The dawn of a new year is like a fresh canvas, a period of reflection, planning and cleansing.
The dawn of a new year is like a fresh canvas, a period of reflection, planning and cleansing. It’s the time to drop bad habits as well as learn from previous mistakes. It’s the time to resolve to make changes, put ideas into action and commit to following them through. It’s the time to begin again.
On the heels of 2017, the year of the Retail Apocalypse, we could all use a fresh start! While this year will likely be fraught with more disruption—it is the new black—at least we are familiar with the new status quo. Expect the unexpected. Accept that change is fast, often vast and takes no prisoners. Business has never been for the faint of heart. Those that take (calculated) risks and act quickly and convincingly stand the best chance at reaping the rewards.
Plenty of opportunity is on the table for brands and retailers to grab a meaningful share. I take great comfort in the fact that clothing isn’t going the way of your local video store. How it’s being made, shipped, sold, merchandised, etc. is all changing rapidly, but the market remains as relevant, vibrant and full of opportunity as ever. If we ever approach a form of fashion singularity, my optimism might be crushed—same goes if a one-retailer (Amazon) scenario were to ever unfold. While it might seem like we’re closer to the latter industry dystopia, the press tends to hype matters. Studies show that more than 80 percent of retail transactions are still done in brick-and-mortar locations—in all sorts of formats and tiers. Variety is the spice of life. We humans don’t all want to dress exactly the same, nor do we all shop the same way or in the same places. We’re always on the hunt for something new, different and better. We’re always receptive to a fresh concept. If we weren’t, the Sears catalog would still be the retailing Bible.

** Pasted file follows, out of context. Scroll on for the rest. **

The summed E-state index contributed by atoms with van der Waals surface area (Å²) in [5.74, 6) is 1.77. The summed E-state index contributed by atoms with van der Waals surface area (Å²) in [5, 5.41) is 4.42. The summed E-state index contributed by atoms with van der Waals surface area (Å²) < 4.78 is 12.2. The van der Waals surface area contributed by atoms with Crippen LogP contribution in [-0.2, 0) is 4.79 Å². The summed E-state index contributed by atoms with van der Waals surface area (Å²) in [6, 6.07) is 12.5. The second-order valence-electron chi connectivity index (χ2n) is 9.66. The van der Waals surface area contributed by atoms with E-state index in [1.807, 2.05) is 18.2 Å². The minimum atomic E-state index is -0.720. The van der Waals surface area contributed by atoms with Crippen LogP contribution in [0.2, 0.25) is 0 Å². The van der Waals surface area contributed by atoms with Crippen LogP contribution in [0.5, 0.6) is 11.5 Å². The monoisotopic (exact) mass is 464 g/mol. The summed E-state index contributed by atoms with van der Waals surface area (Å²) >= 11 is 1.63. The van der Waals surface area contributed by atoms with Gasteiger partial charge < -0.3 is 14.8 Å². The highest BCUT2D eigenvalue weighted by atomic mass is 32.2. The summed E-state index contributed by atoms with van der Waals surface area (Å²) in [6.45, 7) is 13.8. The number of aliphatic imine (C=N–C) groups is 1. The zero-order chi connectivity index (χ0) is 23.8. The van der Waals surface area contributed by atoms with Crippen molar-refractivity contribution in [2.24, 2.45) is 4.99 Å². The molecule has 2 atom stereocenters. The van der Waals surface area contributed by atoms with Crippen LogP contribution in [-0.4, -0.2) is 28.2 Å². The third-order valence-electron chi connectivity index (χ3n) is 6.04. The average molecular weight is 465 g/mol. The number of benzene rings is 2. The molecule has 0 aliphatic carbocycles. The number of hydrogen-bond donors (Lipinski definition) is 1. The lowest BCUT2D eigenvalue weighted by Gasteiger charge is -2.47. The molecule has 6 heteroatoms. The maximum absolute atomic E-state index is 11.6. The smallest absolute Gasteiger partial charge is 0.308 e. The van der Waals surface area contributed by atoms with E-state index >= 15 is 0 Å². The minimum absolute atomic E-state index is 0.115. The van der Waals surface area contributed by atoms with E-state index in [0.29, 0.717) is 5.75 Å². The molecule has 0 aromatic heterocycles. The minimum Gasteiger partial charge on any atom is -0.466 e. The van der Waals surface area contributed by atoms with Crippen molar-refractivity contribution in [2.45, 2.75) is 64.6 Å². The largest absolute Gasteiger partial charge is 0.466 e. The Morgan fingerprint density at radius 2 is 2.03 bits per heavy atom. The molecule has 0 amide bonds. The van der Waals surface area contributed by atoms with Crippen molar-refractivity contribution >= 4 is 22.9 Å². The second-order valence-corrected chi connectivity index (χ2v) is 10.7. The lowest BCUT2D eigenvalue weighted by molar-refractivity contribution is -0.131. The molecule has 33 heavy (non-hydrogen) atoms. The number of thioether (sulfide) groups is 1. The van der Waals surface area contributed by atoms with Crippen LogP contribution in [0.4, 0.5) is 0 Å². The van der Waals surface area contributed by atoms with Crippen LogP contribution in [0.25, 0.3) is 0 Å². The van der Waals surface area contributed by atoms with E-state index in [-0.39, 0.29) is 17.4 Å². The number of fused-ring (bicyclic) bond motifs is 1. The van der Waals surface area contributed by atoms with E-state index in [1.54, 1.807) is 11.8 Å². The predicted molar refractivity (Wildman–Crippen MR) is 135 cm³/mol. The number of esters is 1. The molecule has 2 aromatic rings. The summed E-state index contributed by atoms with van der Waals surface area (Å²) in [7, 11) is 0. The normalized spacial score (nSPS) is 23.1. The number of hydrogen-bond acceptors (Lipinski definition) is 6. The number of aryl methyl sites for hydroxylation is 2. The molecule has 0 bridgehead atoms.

The rewards need not strictly be monetary or market share gains either. Connecting with consumers beyond a sale can be far more rewarding over the long term. A growing number of consumers want to care about the brands they purchase and the stores they shop. They want to share similar values. Of course, product features and benefits, quality and value are still key elements—just like selection, service and convenience matter paramount in a shopping experience. But the difference maker today may have more to do with a company’s corporate responsibility resumé than whether Kim Kardashian is posting a picture of North sporting one of its items on Instagram to her millions of followers.
Perhaps there’s no better poster child of this do-good movement than Patagonia, a company that has for more than 40 years built a reputation on fighting for a broad range of environmental causes and incorporating sustainable manufacturing practices. Patagonia encourages recycling and repair of its products, which is likely at the expense of sales. In 2011, it even launched a “Buy Less” marketing campaign that urged consumers to avoid over-buying its apparel to address the rampant waste in the fashion industry. (Who does that?!?) The company is also willing to stand up against President Donald Trump and his recent plans to drastically reduce the size of several national parks. Lisa Huang, product line manager of Patagonia’s kids’ division and the subject of this month’s Q&A (p. 12), says that’s just how they roll. In fact, the company’s first-ever national TV spot didn’t pitch products, rather it featured founder, Yvon Chouinard, making a plea to protect America’s public lands.
So Jane Public needs to buy Junior a new winter jacket. She checks what’s available online, and she also goes into a few stores to touch, feel and have him (or her) try-on a few items. If the price, quality and styling are all relatively equal, and the store has it in the size and color preferred, what might the final decision come down to? Will it be a run-of-the-mill brand or the one that is trying to save the planet—literally?
The fact is we live in a world where the consumer has the power to shop whenever and wherever, and can compare prices at the touch of a smartphone. They also can instantly research what type of companies they may be buying from. What’s more, in the age of social media, it’s a reputation—good or bad—that can spread like wildfire. The decision to buy which item, from whom and for how much will increasingly come down to who you really are. Nothing like a new year to resolve making upgrades in that area, too.